It’s always a challenge to stay motivated when you’re self-employed, especially when your job is making music. Sometimes it’s hard to tell the difference between work and downtime. The main things that I try to practice regularly to keep motivation levels high are to exercise every day in some capacity, even if it’s only going for a walk. Eating healthily is another major factor in staying on top form.

I also work two days a week in a restaurant which is hell, but these few hours every week of slaving for somebody else helps to remind me how great my real job actually is. I always leave the place really pumped to make waves with my music. Sometimes you just need to see the flip side to give you a sense of how good things are.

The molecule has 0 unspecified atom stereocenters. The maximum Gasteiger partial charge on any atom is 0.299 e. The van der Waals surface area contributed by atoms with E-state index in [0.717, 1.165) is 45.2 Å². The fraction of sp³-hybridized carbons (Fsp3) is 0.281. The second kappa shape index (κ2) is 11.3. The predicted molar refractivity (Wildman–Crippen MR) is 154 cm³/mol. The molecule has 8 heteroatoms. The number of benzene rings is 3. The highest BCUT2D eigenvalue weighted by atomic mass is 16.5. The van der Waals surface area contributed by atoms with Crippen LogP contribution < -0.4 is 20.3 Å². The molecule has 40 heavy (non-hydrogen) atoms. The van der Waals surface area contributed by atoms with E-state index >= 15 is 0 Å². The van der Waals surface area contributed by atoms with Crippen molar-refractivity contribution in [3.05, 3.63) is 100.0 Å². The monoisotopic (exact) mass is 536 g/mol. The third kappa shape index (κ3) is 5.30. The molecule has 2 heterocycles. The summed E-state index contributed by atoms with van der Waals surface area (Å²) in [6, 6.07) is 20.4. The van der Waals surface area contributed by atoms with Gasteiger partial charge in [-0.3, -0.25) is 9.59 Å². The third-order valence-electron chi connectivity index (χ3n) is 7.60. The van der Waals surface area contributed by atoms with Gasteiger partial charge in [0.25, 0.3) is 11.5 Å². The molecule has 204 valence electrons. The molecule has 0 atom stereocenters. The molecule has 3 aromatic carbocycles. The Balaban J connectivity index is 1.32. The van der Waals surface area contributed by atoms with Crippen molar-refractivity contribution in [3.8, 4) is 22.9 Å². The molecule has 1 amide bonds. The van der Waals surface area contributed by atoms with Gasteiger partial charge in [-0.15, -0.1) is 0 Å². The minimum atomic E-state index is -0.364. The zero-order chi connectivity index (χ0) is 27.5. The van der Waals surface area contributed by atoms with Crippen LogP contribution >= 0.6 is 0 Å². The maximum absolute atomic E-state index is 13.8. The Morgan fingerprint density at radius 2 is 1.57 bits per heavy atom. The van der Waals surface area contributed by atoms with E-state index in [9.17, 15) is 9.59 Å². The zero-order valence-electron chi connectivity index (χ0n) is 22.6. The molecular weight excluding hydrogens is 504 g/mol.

What can we expect from Fintan McKahey in the future?

Hard to say much about the future currently given the current state of affairs across the planet. I’ve spent the last year mainly focusing on the live aspect of the sound and not so much in the studio/writing. Recently, plans have changed with all live shows being cancelled due to the COVID-19 crisis. This quarantine has given me no choice but to get down and dirty in the studio, which is 100% my first love and what I enjoy more than anything.

Luckily, this winter I spent about four months straight building a recording studio in my garden. Quarantine never felt so good. As a result, I’ve just started writing and recording again the last couple of weeks and I can feel a bit of a buzz coming back for the studio. I feel very sure that I will have a hell of a lot more songs coming very soon. When all this COVID-19 situation blows over we will be mainly focusing on touring and promoting the music outside of Ireland.